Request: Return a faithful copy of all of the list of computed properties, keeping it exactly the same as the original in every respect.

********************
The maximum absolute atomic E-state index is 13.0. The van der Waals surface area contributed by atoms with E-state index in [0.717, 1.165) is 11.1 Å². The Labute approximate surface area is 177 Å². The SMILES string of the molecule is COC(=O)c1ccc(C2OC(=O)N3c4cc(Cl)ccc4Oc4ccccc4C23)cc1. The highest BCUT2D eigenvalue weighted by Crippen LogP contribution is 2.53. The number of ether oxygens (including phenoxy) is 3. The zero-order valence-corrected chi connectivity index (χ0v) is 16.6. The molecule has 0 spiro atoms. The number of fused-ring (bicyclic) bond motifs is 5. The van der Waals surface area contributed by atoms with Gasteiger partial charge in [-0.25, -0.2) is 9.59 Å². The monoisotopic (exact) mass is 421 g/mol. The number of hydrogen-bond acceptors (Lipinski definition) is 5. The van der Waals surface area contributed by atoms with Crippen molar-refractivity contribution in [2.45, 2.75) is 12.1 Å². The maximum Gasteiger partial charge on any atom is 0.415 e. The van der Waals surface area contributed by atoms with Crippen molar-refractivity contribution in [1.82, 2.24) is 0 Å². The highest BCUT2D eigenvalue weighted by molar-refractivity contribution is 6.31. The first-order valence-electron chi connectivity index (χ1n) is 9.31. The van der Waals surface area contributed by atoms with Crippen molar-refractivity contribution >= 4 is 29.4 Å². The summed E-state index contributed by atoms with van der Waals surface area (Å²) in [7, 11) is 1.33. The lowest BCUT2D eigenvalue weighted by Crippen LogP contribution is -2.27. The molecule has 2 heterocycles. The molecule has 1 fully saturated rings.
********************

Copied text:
The maximum absolute atomic E-state index is 13.0. The van der Waals surface area contributed by atoms with E-state index in [0.717, 1.165) is 11.1 Å². The Labute approximate surface area is 177 Å². The SMILES string of the molecule is COC(=O)c1ccc(C2OC(=O)N3c4cc(Cl)ccc4Oc4ccccc4C23)cc1. The highest BCUT2D eigenvalue weighted by Crippen LogP contribution is 2.53. The number of ether oxygens (including phenoxy) is 3. The zero-order valence-corrected chi connectivity index (χ0v) is 16.6. The molecule has 0 spiro atoms. The number of fused-ring (bicyclic) bond motifs is 5. The van der Waals surface area contributed by atoms with Gasteiger partial charge in [-0.25, -0.2) is 9.59 Å². The monoisotopic (exact) mass is 421 g/mol. The number of hydrogen-bond acceptors (Lipinski definition) is 5. The van der Waals surface area contributed by atoms with Crippen molar-refractivity contribution in [2.45, 2.75) is 12.1 Å². The maximum Gasteiger partial charge on any atom is 0.415 e. The van der Waals surface area contributed by atoms with Crippen molar-refractivity contribution in [1.82, 2.24) is 0 Å². The highest BCUT2D eigenvalue weighted by molar-refractivity contribution is 6.31. The first-order valence-electron chi connectivity index (χ1n) is 9.31. The van der Waals surface area contributed by atoms with Crippen molar-refractivity contribution >= 4 is 29.4 Å². The summed E-state index contributed by atoms with van der Waals surface area (Å²) in [7, 11) is 1.33. The lowest BCUT2D eigenvalue weighted by Crippen LogP contribution is -2.27. The molecule has 2 heterocycles. The molecule has 1 fully saturated rings.